CARBONDALE — For his work fighting for racial equality throughout Southern Illinois during the Civil Rights Movement and beyond, the late Rev. William Warner was posthumously awarded the Spirit of Dr. Martin Luther King Community Award on Sunday evening.
Warner, a Methodist pastor who died in September 2018 at the age of 94, championed integration, togetherness and equal access to clean air, quality schools and housing alongside African-American leaders in East St. Louis and Cairo.
Warner was born in Medford, New Jersey, and met his wife, Mildred McDaniel, of Carbondale, at Ashbury College seminary in Kentucky.
Over many decades, they served in a number of churches and charges in Southern Illinois within the Methodist conference. “Community service, conveying and sharing God’s love for humanity, was a large part of what they did wherever they went,” according to a biography on Warner read during Sunday’s Dr. Martin Luther King Jr. Community Celebration at the Carbondale Civic Center.
Warner was moved by the Methodist conference to East St. Louis in 1960, during a time of great racial strife. Warner encouraged integration. “‘White flight’ was occurring and Warner was intent on healing relationships and serving all, not just the white parishioners of his downtown Methodist church,” his biography said.
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In 1968, Warner was assigned to Tigart Church in Cairo. When he arrived in the state’s southernmost city, shootings and rioting were commonplace. Machine gunfire could be heard at night from the levee. The black Baptist church was fired upon, apparently from the top floor of the police station.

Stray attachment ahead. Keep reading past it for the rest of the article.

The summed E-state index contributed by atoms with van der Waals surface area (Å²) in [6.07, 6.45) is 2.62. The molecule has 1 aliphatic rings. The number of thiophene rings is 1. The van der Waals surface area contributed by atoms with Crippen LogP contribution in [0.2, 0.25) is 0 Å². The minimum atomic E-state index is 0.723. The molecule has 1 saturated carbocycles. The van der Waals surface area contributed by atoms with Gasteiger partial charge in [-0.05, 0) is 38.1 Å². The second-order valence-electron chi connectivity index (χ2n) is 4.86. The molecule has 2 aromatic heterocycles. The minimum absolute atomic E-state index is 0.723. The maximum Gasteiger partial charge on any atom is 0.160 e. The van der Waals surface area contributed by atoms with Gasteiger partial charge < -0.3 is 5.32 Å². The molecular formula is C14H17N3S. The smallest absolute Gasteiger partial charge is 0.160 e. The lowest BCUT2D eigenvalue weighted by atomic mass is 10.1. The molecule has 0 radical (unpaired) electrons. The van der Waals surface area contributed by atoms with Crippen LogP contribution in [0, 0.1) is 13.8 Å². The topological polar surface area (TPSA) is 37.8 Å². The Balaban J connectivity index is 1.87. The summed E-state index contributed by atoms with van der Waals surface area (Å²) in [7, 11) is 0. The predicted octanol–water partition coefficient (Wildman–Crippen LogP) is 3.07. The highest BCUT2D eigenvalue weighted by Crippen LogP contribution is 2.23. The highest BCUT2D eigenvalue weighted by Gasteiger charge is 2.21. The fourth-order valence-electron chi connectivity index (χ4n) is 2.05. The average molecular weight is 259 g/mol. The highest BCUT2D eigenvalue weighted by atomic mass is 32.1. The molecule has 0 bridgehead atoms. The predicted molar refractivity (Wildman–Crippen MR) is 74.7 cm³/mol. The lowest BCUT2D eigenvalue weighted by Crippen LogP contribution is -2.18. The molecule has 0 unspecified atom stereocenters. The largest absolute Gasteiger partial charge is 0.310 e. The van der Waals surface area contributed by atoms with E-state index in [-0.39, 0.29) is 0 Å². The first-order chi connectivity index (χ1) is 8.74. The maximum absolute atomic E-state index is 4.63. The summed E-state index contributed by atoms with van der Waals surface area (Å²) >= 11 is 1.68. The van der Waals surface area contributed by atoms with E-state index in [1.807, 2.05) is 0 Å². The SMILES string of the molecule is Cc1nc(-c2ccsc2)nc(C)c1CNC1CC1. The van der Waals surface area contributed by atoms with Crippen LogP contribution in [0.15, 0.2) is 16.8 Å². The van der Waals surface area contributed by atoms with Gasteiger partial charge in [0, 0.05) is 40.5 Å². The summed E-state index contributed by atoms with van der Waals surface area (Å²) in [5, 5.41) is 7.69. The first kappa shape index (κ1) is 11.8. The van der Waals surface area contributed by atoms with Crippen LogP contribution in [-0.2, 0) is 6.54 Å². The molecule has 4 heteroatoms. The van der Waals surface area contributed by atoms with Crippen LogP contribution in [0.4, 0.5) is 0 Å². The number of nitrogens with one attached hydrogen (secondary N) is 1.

Against immense pushback, he attempted to integrate black churches into the Cairo Ministerial Alliance and County Ministerial Alliance. He was also active in civil affairs in Cairo. He worked with city officials to obtain federal funding for town projects, established a tutoring program and thrift shop, advocated for the development of affordable housing, and worked alongside others to secure legal funding for Cairo’s black citizens “giving them a fair chance at justice for the first time.”
Warner involved his family in civil rights rallies and demonstrations, at a time when they were among the few white families participating.
In 1975, he stepped down from the pulpit and began working for the Methodist Conference’s Ministry of Criminal Justice, which aimed to help parolees, many of whom were African American, integrate back into mainstream society after serving time.
In accepting the award on his late father’s behalf, David Warner said, “It doesn’t go unnoticed that my father, a caucasian, and a deceased one at that, is the recipient of your prestigious award, when for so many decades, men and women of color have been denied their justice and passed over for the rewards and opportunities and recognition that they deserved.” He expressed his gratitude to the selection committee, and was moved to the verge of tears talking about his father’s determination to support the region’s African-American leaders in their battles for equality. “He did that at the expense of his own career and comforts,” he said.
In addition to the organizers honoring the late Warner, Sunday's program also featured prayer, messages honoring King's memory and musical numbers by the St. John’s Praise and Worship Center in Pulaski and the Carbondale Middle School Jazz Band, among others.
Donations were collected to support the Boyton Street Community Center in Marion.
On Twitter: @MollyParkerSI